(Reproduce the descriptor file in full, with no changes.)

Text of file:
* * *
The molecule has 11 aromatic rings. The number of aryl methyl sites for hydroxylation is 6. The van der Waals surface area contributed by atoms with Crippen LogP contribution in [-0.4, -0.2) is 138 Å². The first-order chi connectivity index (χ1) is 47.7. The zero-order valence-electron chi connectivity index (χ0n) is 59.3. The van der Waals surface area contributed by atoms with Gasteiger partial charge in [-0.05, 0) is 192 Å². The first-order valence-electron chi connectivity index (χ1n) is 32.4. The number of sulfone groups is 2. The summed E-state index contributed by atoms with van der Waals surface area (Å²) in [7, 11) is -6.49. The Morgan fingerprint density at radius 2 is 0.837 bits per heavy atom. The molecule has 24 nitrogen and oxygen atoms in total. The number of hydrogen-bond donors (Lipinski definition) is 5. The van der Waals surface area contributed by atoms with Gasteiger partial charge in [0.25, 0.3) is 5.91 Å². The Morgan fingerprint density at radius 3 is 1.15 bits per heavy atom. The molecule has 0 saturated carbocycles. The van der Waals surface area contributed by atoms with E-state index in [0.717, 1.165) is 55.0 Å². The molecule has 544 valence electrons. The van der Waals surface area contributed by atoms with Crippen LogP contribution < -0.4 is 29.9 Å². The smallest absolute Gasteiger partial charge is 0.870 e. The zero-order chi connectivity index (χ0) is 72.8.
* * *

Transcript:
The molecule has 11 aromatic rings. The number of aryl methyl sites for hydroxylation is 6. The van der Waals surface area contributed by atoms with Crippen LogP contribution in [-0.4, -0.2) is 138 Å². The first-order chi connectivity index (χ1) is 47.7. The zero-order valence-electron chi connectivity index (χ0n) is 59.3. The van der Waals surface area contributed by atoms with Gasteiger partial charge in [-0.05, 0) is 192 Å². The first-order valence-electron chi connectivity index (χ1n) is 32.4. The number of sulfone groups is 2. The summed E-state index contributed by atoms with van der Waals surface area (Å²) in [7, 11) is -6.49. The Morgan fingerprint density at radius 2 is 0.837 bits per heavy atom. The molecule has 24 nitrogen and oxygen atoms in total. The number of hydrogen-bond donors (Lipinski definition) is 5. The van der Waals surface area contributed by atoms with Gasteiger partial charge in [0.25, 0.3) is 5.91 Å². The Morgan fingerprint density at radius 3 is 1.15 bits per heavy atom. The molecule has 0 saturated carbocycles. The van der Waals surface area contributed by atoms with E-state index in [0.717, 1.165) is 55.0 Å². The molecule has 544 valence electrons. The van der Waals surface area contributed by atoms with Crippen LogP contribution < -0.4 is 29.9 Å². The smallest absolute Gasteiger partial charge is 0.870 e. The zero-order chi connectivity index (χ0) is 72.8.